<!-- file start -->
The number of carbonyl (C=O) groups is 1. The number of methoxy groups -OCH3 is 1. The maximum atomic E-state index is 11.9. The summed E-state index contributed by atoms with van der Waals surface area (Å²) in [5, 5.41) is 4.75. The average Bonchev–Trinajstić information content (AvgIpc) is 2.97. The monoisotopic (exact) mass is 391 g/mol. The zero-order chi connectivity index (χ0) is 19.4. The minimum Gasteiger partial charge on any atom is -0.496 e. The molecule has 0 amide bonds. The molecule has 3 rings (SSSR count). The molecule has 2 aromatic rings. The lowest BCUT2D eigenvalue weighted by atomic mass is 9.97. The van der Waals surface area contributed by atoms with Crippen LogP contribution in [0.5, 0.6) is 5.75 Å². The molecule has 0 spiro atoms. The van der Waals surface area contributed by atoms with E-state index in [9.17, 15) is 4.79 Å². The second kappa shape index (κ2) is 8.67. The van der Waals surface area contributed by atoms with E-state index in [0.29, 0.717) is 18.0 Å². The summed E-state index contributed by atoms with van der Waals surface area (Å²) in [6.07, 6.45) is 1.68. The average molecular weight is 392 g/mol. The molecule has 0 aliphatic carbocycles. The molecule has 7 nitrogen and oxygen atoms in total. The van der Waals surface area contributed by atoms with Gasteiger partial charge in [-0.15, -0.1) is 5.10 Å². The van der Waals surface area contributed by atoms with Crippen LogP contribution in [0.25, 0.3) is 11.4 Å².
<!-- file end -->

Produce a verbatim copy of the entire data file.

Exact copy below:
The number of carbonyl (C=O) groups is 1. The number of methoxy groups -OCH3 is 1. The maximum atomic E-state index is 11.9. The summed E-state index contributed by atoms with van der Waals surface area (Å²) in [5, 5.41) is 4.75. The average Bonchev–Trinajstić information content (AvgIpc) is 2.97. The monoisotopic (exact) mass is 391 g/mol. The zero-order chi connectivity index (χ0) is 19.4. The minimum Gasteiger partial charge on any atom is -0.496 e. The molecule has 0 amide bonds. The molecule has 3 rings (SSSR count). The molecule has 2 aromatic rings. The lowest BCUT2D eigenvalue weighted by atomic mass is 9.97. The van der Waals surface area contributed by atoms with Crippen LogP contribution in [0.5, 0.6) is 5.75 Å². The molecule has 0 spiro atoms. The van der Waals surface area contributed by atoms with E-state index in [9.17, 15) is 4.79 Å². The second kappa shape index (κ2) is 8.67. The van der Waals surface area contributed by atoms with E-state index in [0.29, 0.717) is 18.0 Å². The summed E-state index contributed by atoms with van der Waals surface area (Å²) in [6.07, 6.45) is 1.68. The average molecular weight is 392 g/mol. The molecule has 0 aliphatic carbocycles. The molecule has 7 nitrogen and oxygen atoms in total. The van der Waals surface area contributed by atoms with Gasteiger partial charge in [-0.15, -0.1) is 5.10 Å². The van der Waals surface area contributed by atoms with Crippen LogP contribution in [0.25, 0.3) is 11.4 Å².